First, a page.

If England had not won the World Cup in 1966, it’s difficult to believe that David Wagstaffe would not have been capped for his country. But after Alf Ramsey’s side lifted the Jules Rimet trophy on home soil without deploying specialist wingers in the later stages of the tournament, the dogmatic, recently knighted coach stuck to his guns and the enchantingly gifted Wolverhampton Wanderers flankman, who spent a dozen years at Molineux after commencing his career with Manchester City, was condemned to the international wilderness.
Certainly Wagstaffe in full flight would have graced any stage. A devastating dribbler with a distinctive scurrying style, typically he would be hunched over the ball close to the left touchline before dropping a shoulder and setting off on one of his coruscating trademark runs. Beautifully balanced, nimble enough to bewilder close markers with sleight of foot and sudden changes of direction in congested areas, and capable of scorching bursts of acceleration over short distances, he was also a tantalising crosser, with Wolves strikers Derek Dougan and John Richards the principal beneficiaries of his precise delivery.
Locating the net himself was not a speciality – he contributed only 31 goals in more than 400 senior outings for the Black Countrymen – though he contributed occasional classics, such as the 35-yard piledriver in the 5-1 home thrashing of Arsenal in November 1971 which won Match of the Day’s goal of the month competition.
Ironically, there had been no shortage of Wagstaffe strikes in his days as a centre-forward for Manchester Schoolboys, but he had been converted to a left-sider by the time he enlisted as an amateur at Maine Road in June 1958 and went on to collect England youth caps in that role.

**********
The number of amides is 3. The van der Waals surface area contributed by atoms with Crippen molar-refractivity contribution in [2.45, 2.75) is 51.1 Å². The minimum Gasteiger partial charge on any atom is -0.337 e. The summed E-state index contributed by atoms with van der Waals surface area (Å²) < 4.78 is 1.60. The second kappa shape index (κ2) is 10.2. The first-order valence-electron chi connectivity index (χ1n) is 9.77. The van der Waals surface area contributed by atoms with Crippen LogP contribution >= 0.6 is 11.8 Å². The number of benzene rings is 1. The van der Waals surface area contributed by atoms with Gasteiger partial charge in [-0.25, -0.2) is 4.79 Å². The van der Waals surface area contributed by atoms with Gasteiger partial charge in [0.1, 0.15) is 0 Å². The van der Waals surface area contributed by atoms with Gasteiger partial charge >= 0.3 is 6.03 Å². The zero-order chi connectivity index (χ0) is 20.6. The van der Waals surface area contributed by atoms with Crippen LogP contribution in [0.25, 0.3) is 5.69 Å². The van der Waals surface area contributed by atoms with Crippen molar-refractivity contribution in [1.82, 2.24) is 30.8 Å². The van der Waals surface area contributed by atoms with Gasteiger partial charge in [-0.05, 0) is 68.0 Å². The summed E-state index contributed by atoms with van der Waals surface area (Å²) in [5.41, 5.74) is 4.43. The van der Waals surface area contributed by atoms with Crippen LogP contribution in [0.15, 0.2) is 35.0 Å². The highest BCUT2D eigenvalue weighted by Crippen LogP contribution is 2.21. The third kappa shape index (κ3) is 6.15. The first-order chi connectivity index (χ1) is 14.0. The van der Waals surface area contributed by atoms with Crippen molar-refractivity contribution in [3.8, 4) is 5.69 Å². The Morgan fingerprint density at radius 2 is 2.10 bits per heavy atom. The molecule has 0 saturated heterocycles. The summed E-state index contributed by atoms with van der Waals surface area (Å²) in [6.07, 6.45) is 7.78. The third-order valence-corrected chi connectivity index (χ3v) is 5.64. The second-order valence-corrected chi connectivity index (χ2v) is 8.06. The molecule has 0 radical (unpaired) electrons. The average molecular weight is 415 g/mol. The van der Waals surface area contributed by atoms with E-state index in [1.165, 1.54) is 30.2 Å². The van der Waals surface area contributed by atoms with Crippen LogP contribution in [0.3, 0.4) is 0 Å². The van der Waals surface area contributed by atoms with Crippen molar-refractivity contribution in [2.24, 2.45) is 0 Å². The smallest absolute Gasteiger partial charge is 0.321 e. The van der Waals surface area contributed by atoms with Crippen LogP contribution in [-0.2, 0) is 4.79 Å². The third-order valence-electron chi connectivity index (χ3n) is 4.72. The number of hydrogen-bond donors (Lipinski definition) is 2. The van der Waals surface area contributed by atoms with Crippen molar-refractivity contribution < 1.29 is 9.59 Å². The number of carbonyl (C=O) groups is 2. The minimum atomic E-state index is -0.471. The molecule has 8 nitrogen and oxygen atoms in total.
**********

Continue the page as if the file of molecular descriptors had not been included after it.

Having turned professional in May 1960, he made his senior debut four months later, revelling in being a member of the same forward line as the dazzling young Denis Law, and he prevailed in the contest with Clive Colbridge for City’s number-11 shirt.
In 1961/62, with Law departed, Wagstaffe was ever-present in Les McDowall’s ordinary side and a season later suffered the gloom of relegation. Having demonstrated his versatility by switching to the right flank, and after 161 appearances for his home-town club, the vastly promising 21-year-old was sold to top-flight Wolves for £30,000 on Boxing Day 1964.
Alas, he had joined another outfit on the slide, destined for demotion that spring, but Wagstaffe emerged vividly as one of his new club’s key performers and he enjoyed life in the second tier, sparkling under the easygoing regime of Ronnie Allen and returning his best seasonal tally of nine goals.
By 1966/67 he was approaching his prime, meshing effectively with fellow attackers Peter Knowles, Ernie Hunt, Hugh McIlmoyle and, by campaign’s end, the prolific Dougan. He didn’t miss a match as Wolves earned promotion as runners-up to Midlands rivals Coventry City, then he continued to thrive in the elite division, even though he didn’t like Bill McGarry, an abrasive disciplinarian for whom the genial Allen was dismissed in 1968.